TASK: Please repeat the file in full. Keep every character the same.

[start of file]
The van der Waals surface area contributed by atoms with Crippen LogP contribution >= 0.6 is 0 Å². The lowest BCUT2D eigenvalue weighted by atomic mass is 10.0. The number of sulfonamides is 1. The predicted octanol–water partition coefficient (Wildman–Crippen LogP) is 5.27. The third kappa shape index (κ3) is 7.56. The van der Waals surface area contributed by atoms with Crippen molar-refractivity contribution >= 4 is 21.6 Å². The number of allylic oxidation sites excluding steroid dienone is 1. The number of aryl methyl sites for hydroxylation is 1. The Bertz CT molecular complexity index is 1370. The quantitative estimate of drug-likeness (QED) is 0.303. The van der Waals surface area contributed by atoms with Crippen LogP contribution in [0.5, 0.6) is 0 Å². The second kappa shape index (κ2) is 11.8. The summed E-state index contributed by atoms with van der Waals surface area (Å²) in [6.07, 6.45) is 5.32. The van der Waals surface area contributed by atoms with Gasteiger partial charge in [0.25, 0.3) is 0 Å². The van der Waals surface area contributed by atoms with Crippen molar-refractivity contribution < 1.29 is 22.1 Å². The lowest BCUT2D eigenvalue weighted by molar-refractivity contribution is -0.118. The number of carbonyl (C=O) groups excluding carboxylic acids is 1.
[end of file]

The van der Waals surface area contributed by atoms with Crippen LogP contribution >= 0.6 is 0 Å². The lowest BCUT2D eigenvalue weighted by atomic mass is 10.0. The number of sulfonamides is 1. The predicted octanol–water partition coefficient (Wildman–Crippen LogP) is 5.27. The third kappa shape index (κ3) is 7.56. The van der Waals surface area contributed by atoms with Crippen molar-refractivity contribution >= 4 is 21.6 Å². The number of allylic oxidation sites excluding steroid dienone is 1. The number of aryl methyl sites for hydroxylation is 1. The Bertz CT molecular complexity index is 1370. The quantitative estimate of drug-likeness (QED) is 0.303. The van der Waals surface area contributed by atoms with Crippen LogP contribution in [0.5, 0.6) is 0 Å². The second kappa shape index (κ2) is 11.8. The summed E-state index contributed by atoms with van der Waals surface area (Å²) in [6.07, 6.45) is 5.32. The van der Waals surface area contributed by atoms with Gasteiger partial charge in [0.25, 0.3) is 0 Å². The van der Waals surface area contributed by atoms with Crippen molar-refractivity contribution < 1.29 is 22.1 Å². The lowest BCUT2D eigenvalue weighted by molar-refractivity contribution is -0.118. The number of carbonyl (C=O) groups excluding carboxylic acids is 1.